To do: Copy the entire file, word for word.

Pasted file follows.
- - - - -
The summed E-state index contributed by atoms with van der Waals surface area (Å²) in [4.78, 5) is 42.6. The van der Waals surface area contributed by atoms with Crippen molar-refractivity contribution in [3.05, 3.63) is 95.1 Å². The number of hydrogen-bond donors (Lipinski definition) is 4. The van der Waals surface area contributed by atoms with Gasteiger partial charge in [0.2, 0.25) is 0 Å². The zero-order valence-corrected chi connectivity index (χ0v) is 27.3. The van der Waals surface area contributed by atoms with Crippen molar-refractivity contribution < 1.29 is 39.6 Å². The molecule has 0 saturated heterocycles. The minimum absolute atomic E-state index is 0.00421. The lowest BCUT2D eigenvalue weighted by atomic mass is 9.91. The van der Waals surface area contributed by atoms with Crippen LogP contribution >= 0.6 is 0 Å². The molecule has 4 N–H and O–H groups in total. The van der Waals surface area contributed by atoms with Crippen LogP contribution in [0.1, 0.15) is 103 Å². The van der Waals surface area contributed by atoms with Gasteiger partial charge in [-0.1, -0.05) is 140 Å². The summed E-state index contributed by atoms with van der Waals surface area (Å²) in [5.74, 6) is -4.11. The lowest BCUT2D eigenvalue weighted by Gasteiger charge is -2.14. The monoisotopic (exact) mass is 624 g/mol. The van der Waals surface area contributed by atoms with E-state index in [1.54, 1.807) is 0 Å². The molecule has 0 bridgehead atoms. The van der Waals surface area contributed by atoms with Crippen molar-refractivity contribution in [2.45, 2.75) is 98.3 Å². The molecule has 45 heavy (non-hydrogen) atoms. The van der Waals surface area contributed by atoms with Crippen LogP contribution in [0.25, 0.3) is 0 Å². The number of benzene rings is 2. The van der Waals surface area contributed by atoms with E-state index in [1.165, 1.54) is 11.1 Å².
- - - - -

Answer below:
The summed E-state index contributed by atoms with van der Waals surface area (Å²) in [4.78, 5) is 42.6. The van der Waals surface area contributed by atoms with Crippen molar-refractivity contribution in [3.05, 3.63) is 95.1 Å². The number of hydrogen-bond donors (Lipinski definition) is 4. The van der Waals surface area contributed by atoms with Gasteiger partial charge in [0.2, 0.25) is 0 Å². The zero-order valence-corrected chi connectivity index (χ0v) is 27.3. The van der Waals surface area contributed by atoms with Crippen molar-refractivity contribution < 1.29 is 39.6 Å². The molecule has 0 saturated heterocycles. The minimum absolute atomic E-state index is 0.00421. The lowest BCUT2D eigenvalue weighted by atomic mass is 9.91. The van der Waals surface area contributed by atoms with Crippen LogP contribution >= 0.6 is 0 Å². The molecule has 4 N–H and O–H groups in total. The van der Waals surface area contributed by atoms with Crippen LogP contribution in [0.1, 0.15) is 103 Å². The van der Waals surface area contributed by atoms with Gasteiger partial charge in [-0.1, -0.05) is 140 Å². The summed E-state index contributed by atoms with van der Waals surface area (Å²) in [5.74, 6) is -4.11. The lowest BCUT2D eigenvalue weighted by Gasteiger charge is -2.14. The monoisotopic (exact) mass is 624 g/mol. The van der Waals surface area contributed by atoms with E-state index in [1.54, 1.807) is 0 Å². The molecule has 0 bridgehead atoms. The van der Waals surface area contributed by atoms with Crippen molar-refractivity contribution in [2.45, 2.75) is 98.3 Å². The molecule has 45 heavy (non-hydrogen) atoms. The van der Waals surface area contributed by atoms with Crippen LogP contribution in [0.25, 0.3) is 0 Å². The number of benzene rings is 2. The van der Waals surface area contributed by atoms with E-state index in [1.165, 1.54) is 11.1 Å².